For the experiments in this paper, we consider a number of metrics: accuracy of the resulting model (evaluated here by AUC), total CPU time taken during training across the entire network, and observed user wall-clock. The last metric takes into account lag that might be introduced by transmission of information over the network. For evaluation we use click-through data from users on a popular search engine. This data has the nice properties that it is (1) near infinite and (2) potentially useful for practical purposes. The data is extremely sparse and the described systems do not perform any additional dimensionality reduction, but operate on the features as given. The distributed algorithms under comparison were trained on 370 million training examples containing approximately 8.9 million unique raw features. The dataset was broken into 200 similar-sized 3

non-overlapping units. We used 240 worker machines to train the models. We evaluate all experiments on a set of 185 million examples of click-through data collected after the training data (these events follow the training data temporally). Table 1 shows the results from the first set of experiments. In all experiments, the algorithms stopped training when the difference in the L2 norm of

Distributed Gradient Single-core SGD IPM SGD Asynchronous SGD IPM Perceptron

AUC .8323 .8557 .8557 .7283 .8870

CPU (rel.) 1.0 0.10 0.12 2.17 0.16

Wall Clock (rel.) 1.0 9.64 0.13 7.50 0.20

Network usage (rel.) 1.0 0.03 0.10 82.47 0.22

Table 1: Experimental results for the training set of 370 million click-through examples. IPM is the iterative parameter mixtures technique and SGD is stochastic gradient descent algorithm. Times are relative to the exact distributed gradient. Network usage representing the number of bytes passed through the network for all communication (including MapReduce and BigTable) is relative to the usage for the exact distributed gradient. the parameter vector fell below a specified threshold. The Distributed Gradient algorithm ran for 37 iterations and was only able to achieve an accuracy of .8323 AUC, whereas the iterative parameter mixtures SGD ran for 4 iterations achieving a score of .8557 AUC using far less resources. Running the iterative parameter mixture technique with the perceptron algorithm for 10 iterations achieved an accuracy of .8870 AUC while using less than double the resources of the SGD variant.

Distributed Gradient IPM SGD Asynchronous SGD IPM Perceptron

AUC .8117 .8904 .8525 .8961

CPU (rel.) 1.0 0.17 3.71 0.24

Wall Clock (rel.) 1.0 0.15 14.33 0.20

Network usage (rel.) 1.0 0.15 133.93 0.38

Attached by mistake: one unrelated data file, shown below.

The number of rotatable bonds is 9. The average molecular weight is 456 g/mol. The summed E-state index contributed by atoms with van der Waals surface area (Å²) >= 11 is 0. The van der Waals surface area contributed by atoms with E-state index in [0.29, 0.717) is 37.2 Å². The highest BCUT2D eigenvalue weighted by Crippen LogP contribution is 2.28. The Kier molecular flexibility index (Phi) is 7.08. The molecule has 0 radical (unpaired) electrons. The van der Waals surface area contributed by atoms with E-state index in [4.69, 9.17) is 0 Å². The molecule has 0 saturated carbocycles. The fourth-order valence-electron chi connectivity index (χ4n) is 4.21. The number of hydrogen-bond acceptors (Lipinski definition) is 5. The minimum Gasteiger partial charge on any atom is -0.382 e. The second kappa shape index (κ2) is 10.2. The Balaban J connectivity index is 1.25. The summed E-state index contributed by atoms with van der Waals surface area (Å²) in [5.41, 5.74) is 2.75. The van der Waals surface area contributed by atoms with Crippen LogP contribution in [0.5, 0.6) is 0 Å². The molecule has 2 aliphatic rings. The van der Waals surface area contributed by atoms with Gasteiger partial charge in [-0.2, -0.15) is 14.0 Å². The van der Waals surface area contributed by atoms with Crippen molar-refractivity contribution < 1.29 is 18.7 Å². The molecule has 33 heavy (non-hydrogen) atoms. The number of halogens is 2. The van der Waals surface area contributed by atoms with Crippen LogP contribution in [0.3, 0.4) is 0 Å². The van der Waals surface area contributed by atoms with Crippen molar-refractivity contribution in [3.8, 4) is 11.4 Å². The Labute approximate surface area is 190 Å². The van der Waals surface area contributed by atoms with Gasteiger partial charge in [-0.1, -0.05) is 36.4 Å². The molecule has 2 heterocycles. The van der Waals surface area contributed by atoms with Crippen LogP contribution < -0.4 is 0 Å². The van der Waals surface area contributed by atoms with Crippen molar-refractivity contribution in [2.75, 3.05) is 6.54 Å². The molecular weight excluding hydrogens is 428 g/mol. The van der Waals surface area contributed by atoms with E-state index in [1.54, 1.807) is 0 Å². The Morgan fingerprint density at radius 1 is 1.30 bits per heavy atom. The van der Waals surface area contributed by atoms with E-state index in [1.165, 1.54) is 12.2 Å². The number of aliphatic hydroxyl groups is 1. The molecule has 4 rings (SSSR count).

Table 2: Experimental results for the training set of 1.6 billion click-through examples. Times are relative to the exact distributed gradient. Table 2 presents the results of experiments in which the algorithms were trained on a set of 1.6 billion examples from the same click-through dataset; this data is split into 900 non-overlapping units. Up to 600 workers were used to train these models. We do not include the relative times for a single-core SGD as training times are prohibitive on the larger dataset. The gains over the standard Distributed Gradient algorithm in terms of CPU usage and network usage are consistent with those in the smaller dataset. The most interesting results here is that the Asynchronous SGD performs poorly as compared to the other algorithms. Async SGD makes the most extreme of the approximations of the explored algorithms and is very sensitive to hyper-parameter settings. We ran Asynchronous SGD for 7 iterations, with each worker sending updates to the global model every 1000 examples. Network usage is prohibitive in this case (e.g., the latency to the BigTable causes Wall Clock time to exceed that of any of the explored algorithms).

5

Conclusion

We have compared three popular strategies for distributed gradient training, tuning them on a MapReduce/Bigtable computing platform. The Iterative Parameter Mixtures algorithm consistently provides equally-predictive models and take far less time to train. Asynchronous training proves to be relatively unstable during training and is extremely expensive in terms of CPU usage and network usage. This work demonstrates that the best strategies for the multicore case (asynchronous) do not scale to deployment on a datacenter. Furthermore, we observe that while each of these algorithms is optimizing a convex function, they are sensitive to hyper-parameter selection. In conjunction with the recent theoretical guarantees, our work should help clarify the tradeoffs between the choices in this class of distributed learning algorithms. 4